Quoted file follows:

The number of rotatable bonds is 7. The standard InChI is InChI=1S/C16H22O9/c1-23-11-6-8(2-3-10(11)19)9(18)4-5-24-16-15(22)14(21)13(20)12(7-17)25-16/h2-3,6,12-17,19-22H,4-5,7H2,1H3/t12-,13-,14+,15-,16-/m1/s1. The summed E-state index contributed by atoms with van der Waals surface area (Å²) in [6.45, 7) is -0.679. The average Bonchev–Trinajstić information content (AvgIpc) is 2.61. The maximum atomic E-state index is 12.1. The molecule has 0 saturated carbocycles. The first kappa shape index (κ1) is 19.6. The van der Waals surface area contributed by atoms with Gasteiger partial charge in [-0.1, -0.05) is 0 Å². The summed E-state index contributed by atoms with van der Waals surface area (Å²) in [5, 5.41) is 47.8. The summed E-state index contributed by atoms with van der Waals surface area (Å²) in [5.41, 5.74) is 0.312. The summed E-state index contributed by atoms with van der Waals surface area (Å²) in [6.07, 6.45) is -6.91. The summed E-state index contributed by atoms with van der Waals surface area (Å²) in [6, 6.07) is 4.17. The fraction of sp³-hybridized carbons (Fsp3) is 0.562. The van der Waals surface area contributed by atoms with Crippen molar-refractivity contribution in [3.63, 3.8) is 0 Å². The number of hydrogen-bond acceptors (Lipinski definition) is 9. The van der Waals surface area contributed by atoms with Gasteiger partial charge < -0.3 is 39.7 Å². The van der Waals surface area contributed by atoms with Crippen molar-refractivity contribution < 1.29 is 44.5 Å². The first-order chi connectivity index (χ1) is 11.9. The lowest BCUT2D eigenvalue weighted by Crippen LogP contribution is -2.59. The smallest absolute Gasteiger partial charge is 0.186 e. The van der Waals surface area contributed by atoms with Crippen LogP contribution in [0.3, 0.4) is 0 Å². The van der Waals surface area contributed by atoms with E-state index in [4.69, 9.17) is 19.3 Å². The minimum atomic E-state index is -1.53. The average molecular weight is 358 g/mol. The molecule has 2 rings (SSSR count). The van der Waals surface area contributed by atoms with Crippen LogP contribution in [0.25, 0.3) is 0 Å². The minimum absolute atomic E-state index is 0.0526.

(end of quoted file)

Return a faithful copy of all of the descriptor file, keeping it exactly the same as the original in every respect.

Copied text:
The number of rotatable bonds is 7. The standard InChI is InChI=1S/C16H22O9/c1-23-11-6-8(2-3-10(11)19)9(18)4-5-24-16-15(22)14(21)13(20)12(7-17)25-16/h2-3,6,12-17,19-22H,4-5,7H2,1H3/t12-,13-,14+,15-,16-/m1/s1. The summed E-state index contributed by atoms with van der Waals surface area (Å²) in [6.45, 7) is -0.679. The average Bonchev–Trinajstić information content (AvgIpc) is 2.61. The maximum atomic E-state index is 12.1. The molecule has 0 saturated carbocycles. The first kappa shape index (κ1) is 19.6. The van der Waals surface area contributed by atoms with Gasteiger partial charge in [-0.1, -0.05) is 0 Å². The summed E-state index contributed by atoms with van der Waals surface area (Å²) in [5, 5.41) is 47.8. The summed E-state index contributed by atoms with van der Waals surface area (Å²) in [5.41, 5.74) is 0.312. The summed E-state index contributed by atoms with van der Waals surface area (Å²) in [6.07, 6.45) is -6.91. The summed E-state index contributed by atoms with van der Waals surface area (Å²) in [6, 6.07) is 4.17. The fraction of sp³-hybridized carbons (Fsp3) is 0.562. The van der Waals surface area contributed by atoms with Crippen molar-refractivity contribution in [3.63, 3.8) is 0 Å². The number of hydrogen-bond acceptors (Lipinski definition) is 9. The van der Waals surface area contributed by atoms with Gasteiger partial charge < -0.3 is 39.7 Å². The van der Waals surface area contributed by atoms with Crippen molar-refractivity contribution < 1.29 is 44.5 Å². The first-order chi connectivity index (χ1) is 11.9. The lowest BCUT2D eigenvalue weighted by Crippen LogP contribution is -2.59. The smallest absolute Gasteiger partial charge is 0.186 e. The van der Waals surface area contributed by atoms with Crippen LogP contribution in [0.3, 0.4) is 0 Å². The van der Waals surface area contributed by atoms with E-state index in [4.69, 9.17) is 19.3 Å². The minimum atomic E-state index is -1.53. The average molecular weight is 358 g/mol. The molecule has 2 rings (SSSR count). The van der Waals surface area contributed by atoms with Crippen LogP contribution in [0.25, 0.3) is 0 Å². The minimum absolute atomic E-state index is 0.0526.